How aquatic environments respond to acid deposition depends on their sensitivity to acids and the quantity of acids received. Most environments are naturally buffered against acid input by neutralizing materials such as limestone. If sufficient buffering capacity exists in an environment, excessive acid input does not change the pH of the water, although it will progressively deplete its acid neutralizing capacity (ANC). The soils, bedrock, and vegetation of watersheds largely determine the capacity of aquatic resources to accommodate acid deposition, but other factors play an important role. Acid neutralizing capacity can have its full effect only when the incoming precipitation has sufficient contact time with the neutralizing material. Areas with steep slopes, shallow soils or frozen ground tend to minimize contact time, resulting in incomplete neutralization of water entering lakes and streams. Additional neutralization is provided by the biota. For example, algae generate buffering materials during photosynthesis, and microbes living in bottom sediments reduce sulfur compounds to inert forms.ANC and pH interact in an unusual way: as acid is added to a buffered system, pH changes little until the ANC approaches zero. Then, small additions of acid cause large changes in pH. Finally, pH drops precipitously and permanently to levels that few aquatic organisms can tolerate.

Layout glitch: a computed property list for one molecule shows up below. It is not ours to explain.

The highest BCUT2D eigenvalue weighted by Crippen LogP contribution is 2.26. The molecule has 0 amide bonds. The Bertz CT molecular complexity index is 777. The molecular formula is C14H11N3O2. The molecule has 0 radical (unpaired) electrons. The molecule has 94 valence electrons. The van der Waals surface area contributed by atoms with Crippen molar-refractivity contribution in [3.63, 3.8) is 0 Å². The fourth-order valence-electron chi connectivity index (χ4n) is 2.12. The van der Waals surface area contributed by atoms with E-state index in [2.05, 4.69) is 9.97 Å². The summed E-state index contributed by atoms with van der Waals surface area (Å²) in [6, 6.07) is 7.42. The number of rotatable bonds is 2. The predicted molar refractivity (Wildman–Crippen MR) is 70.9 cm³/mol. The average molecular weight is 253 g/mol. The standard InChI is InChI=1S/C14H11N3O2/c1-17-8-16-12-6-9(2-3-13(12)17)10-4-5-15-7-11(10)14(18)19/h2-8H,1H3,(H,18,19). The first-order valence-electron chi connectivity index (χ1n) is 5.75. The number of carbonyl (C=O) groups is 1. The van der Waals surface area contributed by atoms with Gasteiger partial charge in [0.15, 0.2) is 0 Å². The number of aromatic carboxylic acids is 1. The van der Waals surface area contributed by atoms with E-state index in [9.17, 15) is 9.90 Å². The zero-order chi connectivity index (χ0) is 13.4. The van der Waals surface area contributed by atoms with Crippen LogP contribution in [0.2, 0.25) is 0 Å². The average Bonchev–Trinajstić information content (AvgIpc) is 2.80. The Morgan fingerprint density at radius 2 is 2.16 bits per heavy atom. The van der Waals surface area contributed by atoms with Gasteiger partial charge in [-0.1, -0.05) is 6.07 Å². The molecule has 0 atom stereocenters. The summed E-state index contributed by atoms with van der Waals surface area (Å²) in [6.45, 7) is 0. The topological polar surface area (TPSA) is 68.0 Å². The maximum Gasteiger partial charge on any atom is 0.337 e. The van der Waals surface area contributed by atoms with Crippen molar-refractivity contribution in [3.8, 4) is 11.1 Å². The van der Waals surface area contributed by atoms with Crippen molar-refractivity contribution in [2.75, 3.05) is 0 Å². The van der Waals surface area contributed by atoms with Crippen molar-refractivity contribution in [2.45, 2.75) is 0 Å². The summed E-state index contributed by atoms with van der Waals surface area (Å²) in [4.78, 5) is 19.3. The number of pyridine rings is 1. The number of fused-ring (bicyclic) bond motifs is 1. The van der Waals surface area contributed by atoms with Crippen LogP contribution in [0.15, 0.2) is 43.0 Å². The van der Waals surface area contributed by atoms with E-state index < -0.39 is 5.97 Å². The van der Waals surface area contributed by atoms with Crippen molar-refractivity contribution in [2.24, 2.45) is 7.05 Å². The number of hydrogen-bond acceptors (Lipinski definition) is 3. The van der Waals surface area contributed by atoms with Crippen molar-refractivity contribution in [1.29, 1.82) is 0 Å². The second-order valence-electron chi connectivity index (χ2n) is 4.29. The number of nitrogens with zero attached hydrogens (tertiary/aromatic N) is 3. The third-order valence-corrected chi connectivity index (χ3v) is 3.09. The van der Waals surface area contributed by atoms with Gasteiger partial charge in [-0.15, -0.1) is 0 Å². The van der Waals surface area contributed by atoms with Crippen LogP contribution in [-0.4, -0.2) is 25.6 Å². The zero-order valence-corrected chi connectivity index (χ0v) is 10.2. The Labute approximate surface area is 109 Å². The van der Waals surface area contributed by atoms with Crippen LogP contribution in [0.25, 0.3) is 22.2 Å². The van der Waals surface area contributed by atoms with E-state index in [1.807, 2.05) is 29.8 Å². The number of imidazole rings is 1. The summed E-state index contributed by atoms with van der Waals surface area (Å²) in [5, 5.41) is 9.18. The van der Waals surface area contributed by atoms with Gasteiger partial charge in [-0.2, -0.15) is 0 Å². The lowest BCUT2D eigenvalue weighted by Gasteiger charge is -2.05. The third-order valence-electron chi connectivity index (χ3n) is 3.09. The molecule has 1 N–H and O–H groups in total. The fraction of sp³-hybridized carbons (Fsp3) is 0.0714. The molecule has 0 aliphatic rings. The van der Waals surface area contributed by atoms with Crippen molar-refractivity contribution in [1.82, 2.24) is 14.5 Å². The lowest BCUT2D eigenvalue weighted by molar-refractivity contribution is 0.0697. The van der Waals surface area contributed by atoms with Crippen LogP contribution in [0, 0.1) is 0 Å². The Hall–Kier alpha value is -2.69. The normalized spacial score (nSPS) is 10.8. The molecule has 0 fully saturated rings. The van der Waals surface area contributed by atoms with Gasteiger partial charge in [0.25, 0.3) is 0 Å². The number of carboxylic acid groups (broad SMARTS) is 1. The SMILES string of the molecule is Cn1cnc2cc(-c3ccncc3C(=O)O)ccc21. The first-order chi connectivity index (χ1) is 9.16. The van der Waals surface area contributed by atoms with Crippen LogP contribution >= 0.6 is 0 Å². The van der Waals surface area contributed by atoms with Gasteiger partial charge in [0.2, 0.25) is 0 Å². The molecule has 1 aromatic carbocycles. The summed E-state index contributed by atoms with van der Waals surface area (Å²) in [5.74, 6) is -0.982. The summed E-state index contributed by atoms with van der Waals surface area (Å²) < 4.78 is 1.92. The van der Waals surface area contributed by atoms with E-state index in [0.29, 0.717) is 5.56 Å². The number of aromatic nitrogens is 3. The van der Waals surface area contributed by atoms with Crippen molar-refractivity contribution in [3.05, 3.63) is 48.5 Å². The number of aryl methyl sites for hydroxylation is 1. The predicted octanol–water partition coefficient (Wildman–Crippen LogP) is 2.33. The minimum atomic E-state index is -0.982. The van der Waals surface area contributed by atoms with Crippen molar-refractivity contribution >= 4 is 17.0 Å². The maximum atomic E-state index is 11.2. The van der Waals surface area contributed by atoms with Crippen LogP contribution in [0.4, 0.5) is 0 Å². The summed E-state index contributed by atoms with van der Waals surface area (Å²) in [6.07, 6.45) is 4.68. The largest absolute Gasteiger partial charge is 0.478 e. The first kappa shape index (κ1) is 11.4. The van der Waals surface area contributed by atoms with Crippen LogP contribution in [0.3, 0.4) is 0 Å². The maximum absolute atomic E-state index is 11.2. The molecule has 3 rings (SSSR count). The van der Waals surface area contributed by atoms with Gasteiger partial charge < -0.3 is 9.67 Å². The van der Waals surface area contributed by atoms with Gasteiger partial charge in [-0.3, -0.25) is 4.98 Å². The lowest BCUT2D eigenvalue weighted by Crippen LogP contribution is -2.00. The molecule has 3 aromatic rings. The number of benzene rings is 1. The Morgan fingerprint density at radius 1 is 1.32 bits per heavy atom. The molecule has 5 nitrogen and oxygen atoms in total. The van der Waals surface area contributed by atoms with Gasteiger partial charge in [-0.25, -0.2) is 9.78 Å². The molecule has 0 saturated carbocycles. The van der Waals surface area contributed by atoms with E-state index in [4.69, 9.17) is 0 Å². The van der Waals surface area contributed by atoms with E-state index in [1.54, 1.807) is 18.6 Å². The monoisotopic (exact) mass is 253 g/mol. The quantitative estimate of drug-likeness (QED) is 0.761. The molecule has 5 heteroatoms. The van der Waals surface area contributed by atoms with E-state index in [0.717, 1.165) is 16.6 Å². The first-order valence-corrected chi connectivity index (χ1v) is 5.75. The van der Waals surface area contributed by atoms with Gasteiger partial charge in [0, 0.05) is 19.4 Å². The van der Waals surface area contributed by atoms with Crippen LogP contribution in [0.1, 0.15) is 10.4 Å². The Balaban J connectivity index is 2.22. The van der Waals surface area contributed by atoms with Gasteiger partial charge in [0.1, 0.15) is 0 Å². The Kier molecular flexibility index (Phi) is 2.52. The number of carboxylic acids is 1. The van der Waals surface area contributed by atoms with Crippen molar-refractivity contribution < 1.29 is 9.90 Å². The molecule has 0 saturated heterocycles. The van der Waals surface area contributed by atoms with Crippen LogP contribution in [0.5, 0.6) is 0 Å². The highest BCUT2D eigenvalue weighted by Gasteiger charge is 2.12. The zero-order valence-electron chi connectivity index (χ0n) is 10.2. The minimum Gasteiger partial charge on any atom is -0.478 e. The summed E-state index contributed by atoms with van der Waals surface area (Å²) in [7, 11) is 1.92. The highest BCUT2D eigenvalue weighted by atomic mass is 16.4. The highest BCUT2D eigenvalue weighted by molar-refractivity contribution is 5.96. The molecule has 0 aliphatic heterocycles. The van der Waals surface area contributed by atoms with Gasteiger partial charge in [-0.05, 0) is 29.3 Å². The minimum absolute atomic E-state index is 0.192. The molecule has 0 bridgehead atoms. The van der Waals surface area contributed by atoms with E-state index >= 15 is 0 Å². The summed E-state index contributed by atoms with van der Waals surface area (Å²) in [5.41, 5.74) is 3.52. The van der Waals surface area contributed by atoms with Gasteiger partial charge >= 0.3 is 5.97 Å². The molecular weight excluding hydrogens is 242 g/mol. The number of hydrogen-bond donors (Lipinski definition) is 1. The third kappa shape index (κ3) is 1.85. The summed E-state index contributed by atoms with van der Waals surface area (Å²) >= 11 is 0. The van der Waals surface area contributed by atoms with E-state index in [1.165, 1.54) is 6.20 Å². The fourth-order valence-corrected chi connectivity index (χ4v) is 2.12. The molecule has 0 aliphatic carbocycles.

With lower pH, levels of toxic metals leached from the watershed increase, aquatic growth is reduced, and sensitive species ranging from fish to algae disappear. If this occurs in a drinking water supply, metals will dissolve from distribution pipes resulting in high levels of iron, copper, lead and other metals.
|Category||Acid Neutralizing Capacity (mg/l)|
|Acidified||≤0 and pH≤5.0|
|Critical||0 - 2 or <0 and pH≥5.0|
|Endangered||2 - 5|
|Highly Sensitive||5 - 10|
|Sensitive||10 - 20|